Voice training is based on experience. This means that the singer is led into a process of experience in which learning does not have to do with the acquisition of knowledge, but is learned through experiential learning. Learning teaches itself, as it were. 

Voice training according to Iris Hammermeister is not about a singing technique, no optimization strategy or vocal aesthetic orientation. Rather, it is about stimulating the unfolding of the voice, without effort or pressure to perform. It involves musical or artistic thinking. It means seeing in a new way, stepping out of something familiar so that a process is opened up. It involves expressing the uniqueness of each artist and letting it come out of the true self. This voice work is not just about expressing feelings, but about diving into deeper spaces where one’s own history, emotions coupled with memories no longer play a role. It requires much more depth and the courage to enter unknown territory. It is a journey back to our origins.

The relationship between teacher and student is elementary here, because it requires from both sides a deep engagement with the unknown, which makes the beauty of any art possible. In this unknown, this mystery, we find our true nature, for which we all long. Here it takes a good sense on the part of the teacher when to intervene in a process and when to give impulses. It is a process of letting go of all conditioning and also knowledge. This is not so easy for studied singers, because they have to say goodbye to a lot of things they have painstakingly trained themselves to do. The great art of a teacher is to lead the student again and again into freedom, so that he can recognize himself in his mirror. In this freedom the student can discover his own programs and patterns by himself and together with the teacher he dives into deeper layers where he meets his true self. Exactly there is our voice, which was already perfectly created in us, only got no room to unfold and grow.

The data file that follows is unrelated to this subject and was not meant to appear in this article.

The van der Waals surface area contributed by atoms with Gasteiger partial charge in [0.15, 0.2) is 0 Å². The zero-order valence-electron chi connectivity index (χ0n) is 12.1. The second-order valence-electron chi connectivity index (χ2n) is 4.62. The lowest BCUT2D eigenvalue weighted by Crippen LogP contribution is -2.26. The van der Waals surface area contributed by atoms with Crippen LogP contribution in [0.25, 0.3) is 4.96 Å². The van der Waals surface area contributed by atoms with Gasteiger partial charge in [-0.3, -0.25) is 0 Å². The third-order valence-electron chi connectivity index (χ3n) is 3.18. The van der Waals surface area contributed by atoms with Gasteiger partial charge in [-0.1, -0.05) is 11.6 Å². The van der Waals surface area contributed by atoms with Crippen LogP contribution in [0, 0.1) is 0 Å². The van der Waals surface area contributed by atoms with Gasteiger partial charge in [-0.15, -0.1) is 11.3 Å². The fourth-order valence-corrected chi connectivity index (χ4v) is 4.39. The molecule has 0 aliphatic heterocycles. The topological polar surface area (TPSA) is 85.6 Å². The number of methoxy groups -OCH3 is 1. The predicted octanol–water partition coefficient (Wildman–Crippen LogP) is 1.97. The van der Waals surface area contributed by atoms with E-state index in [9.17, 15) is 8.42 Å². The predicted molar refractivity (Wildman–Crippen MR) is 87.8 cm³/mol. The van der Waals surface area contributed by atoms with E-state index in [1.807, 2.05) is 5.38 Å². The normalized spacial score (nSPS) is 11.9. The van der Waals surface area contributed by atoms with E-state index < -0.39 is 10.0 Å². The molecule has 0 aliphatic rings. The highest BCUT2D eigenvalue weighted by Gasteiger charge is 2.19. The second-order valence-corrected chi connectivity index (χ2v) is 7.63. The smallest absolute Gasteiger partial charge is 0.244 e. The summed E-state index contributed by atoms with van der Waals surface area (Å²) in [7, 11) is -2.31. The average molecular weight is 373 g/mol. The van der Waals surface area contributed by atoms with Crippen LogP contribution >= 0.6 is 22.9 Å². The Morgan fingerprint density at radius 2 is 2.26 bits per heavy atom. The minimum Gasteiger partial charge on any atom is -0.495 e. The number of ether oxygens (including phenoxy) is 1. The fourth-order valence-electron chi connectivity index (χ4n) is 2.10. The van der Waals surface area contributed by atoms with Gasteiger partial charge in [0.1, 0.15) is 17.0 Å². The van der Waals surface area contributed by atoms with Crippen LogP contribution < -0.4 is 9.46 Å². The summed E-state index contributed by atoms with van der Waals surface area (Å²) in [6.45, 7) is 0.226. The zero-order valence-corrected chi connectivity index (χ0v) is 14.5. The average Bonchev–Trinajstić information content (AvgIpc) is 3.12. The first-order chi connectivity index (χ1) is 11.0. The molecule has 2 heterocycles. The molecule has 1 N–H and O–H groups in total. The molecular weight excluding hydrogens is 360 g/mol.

In most singing methods, the conditioning or the false self is worked on. This also applies to programs from hypnotherapy or NLP. These last a few years and then have to be renewed again. This voice teaching, on the other hand, leads to deeper layers that sit below the conditionings and which remove the feeling of separation. Thus, singers no longer have the feeling of singing against “glass walls” because they are connected to their true self. The unique and authentic voice resides in the true self, also the potential of a whole person. 

Physiology plays an important role in voice training, but it is not enough to change deep psychological structures or to reintegrate what has been lost. Important knowledge of developmental psychology and polyvagal theory according to Stephen Porges are elementary to accompany the singer into his true self. The regulation of the autonomic nervous system is the basis of all processes of change or unfolding, because the voice can only unfold itself when the vagus nerve is activated. Activation of the ventral vagus nerve plays an important role in this voice teaching, as does work with the muscle systems and fascial tissues. The voice is a self-regulating system. Thus, all bodily functions, as well as our nature, are self-organized systems that can be reactivated if we do not interfere with regulating processes, but give the system enough freedom and impulses to regulate itself. Therein lies the art in this voice teaching, which requires a very good ear and feel for the sound and the singer to be able to accompany him individually. 

In the end, it is about accompanying the student into freedom, in which old conditioning no longer works. Thus, the singer frees himself, his voice and the sound / tone.